I welcome the fact that some additional institutions will qualify, but the definition that the regulations embrace of individual homes is most curious, because it endeavours to make individual homes assume the character of an institution. They must have a common and exclusive boundary, a resident or full-time warden and something archly described as a communal facility. The present arrangements occasion great aggravation. I suspect that sometimes the postbags of all hon. Members contain letters from constituents complaining of the anomaly that exists. They do not appreciate the fact that they do not qualify, while people elsewhere in exactly the same position do.
My hon. Friend the Member for Liverpool, Mossley Hill (Mr. Alton) told me of three tower blocks in his constituency, one of which qualifies, but the other two of which do not. All three contain pensioners who, for all practical purposes, reside in the same circumstances, and who find it amazing and aggravating that some qualify and some do not.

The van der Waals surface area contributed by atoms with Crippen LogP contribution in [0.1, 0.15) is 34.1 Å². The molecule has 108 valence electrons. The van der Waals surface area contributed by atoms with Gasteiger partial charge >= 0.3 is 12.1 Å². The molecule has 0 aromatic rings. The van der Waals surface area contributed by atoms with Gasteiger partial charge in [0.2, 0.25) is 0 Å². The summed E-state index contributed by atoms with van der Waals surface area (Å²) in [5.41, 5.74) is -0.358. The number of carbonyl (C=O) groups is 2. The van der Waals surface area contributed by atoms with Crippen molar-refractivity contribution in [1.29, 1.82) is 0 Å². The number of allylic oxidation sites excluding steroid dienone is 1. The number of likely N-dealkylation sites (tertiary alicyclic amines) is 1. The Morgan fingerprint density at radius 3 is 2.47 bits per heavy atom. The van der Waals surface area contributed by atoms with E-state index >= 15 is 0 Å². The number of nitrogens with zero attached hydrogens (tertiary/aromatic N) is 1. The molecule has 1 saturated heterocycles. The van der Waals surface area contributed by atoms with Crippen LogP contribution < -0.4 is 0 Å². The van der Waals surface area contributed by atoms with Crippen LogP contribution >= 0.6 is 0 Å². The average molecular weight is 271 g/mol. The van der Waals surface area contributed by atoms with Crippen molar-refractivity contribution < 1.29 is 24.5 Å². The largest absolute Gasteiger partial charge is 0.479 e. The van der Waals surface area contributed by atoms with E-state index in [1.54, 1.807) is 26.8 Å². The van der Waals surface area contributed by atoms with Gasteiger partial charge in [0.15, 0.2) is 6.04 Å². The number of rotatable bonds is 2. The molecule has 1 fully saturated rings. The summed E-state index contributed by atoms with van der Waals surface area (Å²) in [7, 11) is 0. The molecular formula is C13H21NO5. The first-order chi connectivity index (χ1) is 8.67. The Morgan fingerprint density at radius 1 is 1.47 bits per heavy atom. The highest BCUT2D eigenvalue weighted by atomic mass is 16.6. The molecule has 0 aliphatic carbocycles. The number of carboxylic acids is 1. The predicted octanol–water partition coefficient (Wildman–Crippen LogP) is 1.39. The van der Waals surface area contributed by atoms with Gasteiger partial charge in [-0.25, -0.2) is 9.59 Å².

The increase in the concessionary licence fee from 5p to £5 provides the opportunity to extend the concession to all old-age pensioners, because previously the costs of collection far exceeded the revenue that the concessionary licence generated. The concessionary sum of £5 allows for economic collection and is probably within the scope of most pensioners to pay. A simple solution would be to put the concessionary television licence on the same footing as a bus pass. which has already been referred to as something that has enjoyed unqualified success.
I have said already that this is a social issue, not a broadcasting one, and the inevitable consequence is that the shortfall in revenue should he met, not by the BBC, but by general taxation. I am happy to advocate that, and I suspect that outside the House there would be considerable support for that view.